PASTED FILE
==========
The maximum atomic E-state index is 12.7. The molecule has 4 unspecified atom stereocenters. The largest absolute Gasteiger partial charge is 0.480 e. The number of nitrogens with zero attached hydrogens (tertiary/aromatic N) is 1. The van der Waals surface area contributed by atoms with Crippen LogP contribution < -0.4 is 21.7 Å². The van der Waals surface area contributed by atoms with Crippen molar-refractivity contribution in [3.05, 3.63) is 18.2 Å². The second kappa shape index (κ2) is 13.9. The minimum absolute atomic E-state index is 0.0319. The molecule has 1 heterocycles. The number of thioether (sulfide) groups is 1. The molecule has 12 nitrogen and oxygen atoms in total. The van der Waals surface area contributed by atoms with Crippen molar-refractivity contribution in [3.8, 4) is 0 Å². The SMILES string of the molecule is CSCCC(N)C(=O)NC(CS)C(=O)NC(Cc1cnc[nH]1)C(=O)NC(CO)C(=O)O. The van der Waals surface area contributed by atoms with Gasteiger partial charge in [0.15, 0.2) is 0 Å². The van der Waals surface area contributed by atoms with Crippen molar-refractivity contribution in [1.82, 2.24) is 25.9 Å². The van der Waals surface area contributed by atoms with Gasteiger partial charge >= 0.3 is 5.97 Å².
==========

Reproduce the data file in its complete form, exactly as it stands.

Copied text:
The maximum atomic E-state index is 12.7. The molecule has 4 unspecified atom stereocenters. The largest absolute Gasteiger partial charge is 0.480 e. The number of nitrogens with zero attached hydrogens (tertiary/aromatic N) is 1. The van der Waals surface area contributed by atoms with Crippen LogP contribution < -0.4 is 21.7 Å². The van der Waals surface area contributed by atoms with Crippen molar-refractivity contribution in [3.05, 3.63) is 18.2 Å². The second kappa shape index (κ2) is 13.9. The minimum absolute atomic E-state index is 0.0319. The molecule has 1 heterocycles. The number of thioether (sulfide) groups is 1. The molecule has 12 nitrogen and oxygen atoms in total. The van der Waals surface area contributed by atoms with Crippen molar-refractivity contribution in [3.8, 4) is 0 Å². The SMILES string of the molecule is CSCCC(N)C(=O)NC(CS)C(=O)NC(Cc1cnc[nH]1)C(=O)NC(CO)C(=O)O. The van der Waals surface area contributed by atoms with Gasteiger partial charge in [0.15, 0.2) is 0 Å². The van der Waals surface area contributed by atoms with Crippen molar-refractivity contribution in [1.82, 2.24) is 25.9 Å². The van der Waals surface area contributed by atoms with Gasteiger partial charge >= 0.3 is 5.97 Å².